PIX Version 6.3(4) "interface" vs IP adress

hi, i have a general question: I am trying to open udp port 5060 on a cisco PIX Version 6.3(4) let's say the public address is, I have a pool from my provider ( and the server that needs to be reached from the outside is

what's the difference of binding the port/protocoll to "interface"

static (inside, outside) udp interface 80 5060 netmask access-list traffic_in permit udp any interface outside eq 5060

as opposed to an addresss out of my pool.

static (inside,outside) udp 5060 5060 netmask 0 0 access-list traffic_in permit udp any host eq 5060

what would you recommend how to do this.

any help appreciated, mak

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( and the server that needs 0 0

with the following statement: static (inside,outside)udp interface 5060 5060 netmask ...you use your pix outside interface as the IP that external hosts will connect to for this particular UDP port only. This is usually used where a small business only has one IP from the ISP (that being the external/outside interface IP). Since you have 5 or 6 other IP's to use, if you want to use them for a static NAT for this host, you could do that. It's mostly a personal prefernce.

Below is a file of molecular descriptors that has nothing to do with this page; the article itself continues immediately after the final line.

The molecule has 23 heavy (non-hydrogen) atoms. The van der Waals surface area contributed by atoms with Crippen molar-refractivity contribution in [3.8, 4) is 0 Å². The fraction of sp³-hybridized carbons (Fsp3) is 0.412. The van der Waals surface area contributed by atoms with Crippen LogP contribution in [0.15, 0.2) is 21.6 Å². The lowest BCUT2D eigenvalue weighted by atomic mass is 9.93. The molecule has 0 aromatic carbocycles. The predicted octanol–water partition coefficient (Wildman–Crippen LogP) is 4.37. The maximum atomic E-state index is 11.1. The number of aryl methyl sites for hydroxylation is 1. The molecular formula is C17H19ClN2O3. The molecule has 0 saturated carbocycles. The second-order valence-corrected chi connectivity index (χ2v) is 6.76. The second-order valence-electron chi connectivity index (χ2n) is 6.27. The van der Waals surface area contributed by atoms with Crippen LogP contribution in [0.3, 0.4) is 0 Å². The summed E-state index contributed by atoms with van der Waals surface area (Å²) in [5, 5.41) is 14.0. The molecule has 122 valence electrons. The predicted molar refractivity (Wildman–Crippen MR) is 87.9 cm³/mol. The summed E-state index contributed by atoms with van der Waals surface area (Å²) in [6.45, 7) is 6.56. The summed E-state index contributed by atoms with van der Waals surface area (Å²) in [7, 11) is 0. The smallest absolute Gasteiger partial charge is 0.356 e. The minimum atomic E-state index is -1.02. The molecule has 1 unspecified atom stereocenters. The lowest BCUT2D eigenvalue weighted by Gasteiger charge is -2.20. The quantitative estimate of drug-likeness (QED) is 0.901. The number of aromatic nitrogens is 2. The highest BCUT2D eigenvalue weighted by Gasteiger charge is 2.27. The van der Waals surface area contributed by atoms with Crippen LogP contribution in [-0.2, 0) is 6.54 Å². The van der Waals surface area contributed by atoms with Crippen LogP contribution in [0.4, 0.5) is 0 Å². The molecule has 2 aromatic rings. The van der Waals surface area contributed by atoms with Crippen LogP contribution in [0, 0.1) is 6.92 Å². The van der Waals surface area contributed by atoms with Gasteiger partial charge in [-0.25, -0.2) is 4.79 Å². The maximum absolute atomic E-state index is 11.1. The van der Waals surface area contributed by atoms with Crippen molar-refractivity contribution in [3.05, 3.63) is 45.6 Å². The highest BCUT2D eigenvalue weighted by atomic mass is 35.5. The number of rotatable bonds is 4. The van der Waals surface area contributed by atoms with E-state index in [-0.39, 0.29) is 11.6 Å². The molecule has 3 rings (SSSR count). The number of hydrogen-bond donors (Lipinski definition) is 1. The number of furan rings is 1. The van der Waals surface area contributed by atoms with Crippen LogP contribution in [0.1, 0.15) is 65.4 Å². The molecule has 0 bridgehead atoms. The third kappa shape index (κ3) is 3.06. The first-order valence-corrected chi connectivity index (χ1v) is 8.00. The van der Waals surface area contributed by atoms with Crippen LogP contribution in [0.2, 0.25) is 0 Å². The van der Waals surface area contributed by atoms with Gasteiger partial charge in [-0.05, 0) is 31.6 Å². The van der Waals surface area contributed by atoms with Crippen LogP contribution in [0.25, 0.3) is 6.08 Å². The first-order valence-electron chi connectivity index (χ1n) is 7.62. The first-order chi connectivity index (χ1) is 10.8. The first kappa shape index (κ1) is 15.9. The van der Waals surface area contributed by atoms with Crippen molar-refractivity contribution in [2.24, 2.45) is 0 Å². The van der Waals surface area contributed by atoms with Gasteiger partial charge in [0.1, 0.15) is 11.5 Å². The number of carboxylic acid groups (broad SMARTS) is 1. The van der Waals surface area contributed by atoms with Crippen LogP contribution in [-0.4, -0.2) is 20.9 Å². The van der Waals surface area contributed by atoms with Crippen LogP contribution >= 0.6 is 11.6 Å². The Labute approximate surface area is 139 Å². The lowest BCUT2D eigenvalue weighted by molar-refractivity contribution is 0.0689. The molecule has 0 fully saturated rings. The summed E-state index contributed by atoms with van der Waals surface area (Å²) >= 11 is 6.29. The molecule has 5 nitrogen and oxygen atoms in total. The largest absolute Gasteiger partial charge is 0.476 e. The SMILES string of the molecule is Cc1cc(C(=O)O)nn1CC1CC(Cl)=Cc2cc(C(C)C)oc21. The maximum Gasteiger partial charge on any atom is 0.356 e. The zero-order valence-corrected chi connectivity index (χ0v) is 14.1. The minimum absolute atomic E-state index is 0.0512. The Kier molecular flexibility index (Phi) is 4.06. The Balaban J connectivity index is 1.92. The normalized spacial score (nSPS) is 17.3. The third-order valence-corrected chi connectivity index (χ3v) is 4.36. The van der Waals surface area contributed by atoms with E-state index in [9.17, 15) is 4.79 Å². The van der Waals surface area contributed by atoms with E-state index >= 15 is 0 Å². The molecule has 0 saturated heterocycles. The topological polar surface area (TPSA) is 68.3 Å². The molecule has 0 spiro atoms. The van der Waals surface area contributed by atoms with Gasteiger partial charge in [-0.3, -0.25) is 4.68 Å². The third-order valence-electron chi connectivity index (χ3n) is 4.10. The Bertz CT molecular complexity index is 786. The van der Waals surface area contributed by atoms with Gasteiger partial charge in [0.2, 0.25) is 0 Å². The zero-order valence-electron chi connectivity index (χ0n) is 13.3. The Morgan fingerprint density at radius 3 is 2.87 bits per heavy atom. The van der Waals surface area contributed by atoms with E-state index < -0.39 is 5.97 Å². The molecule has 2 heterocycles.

Reply to
John Smith

This PAT, and hence you can only have ONE IP and ONE PORT. i.e. if you want two port tcp/80 running, you can not 0 0

This is NAT, and hence you can map MANY IP to MANY inside, with SAME portnumbers. i.e. you can run several port TCP/80, just with differrent IPs

Use NAT if you have IPs, otherwise, why do you have IPs ? Use PAT if you have only ONE (1) assigned to you by your ISP, fx via DHCP on outside.

Reply to
Martin Bilgrav

If you have internal hosts that are working with traffic that PAT does not work for (e.g., IP protocols other than TCP and UDP), then you want to allocate as many one-to-one NAT IPs to that purpose as will be needed simultaneously. If that drives you into PAT'ing the traffic that PAT works for, then so be it.

Reply to
Walter Roberson

thanx a lot guys, all cleared up mak

Walter Robers> >

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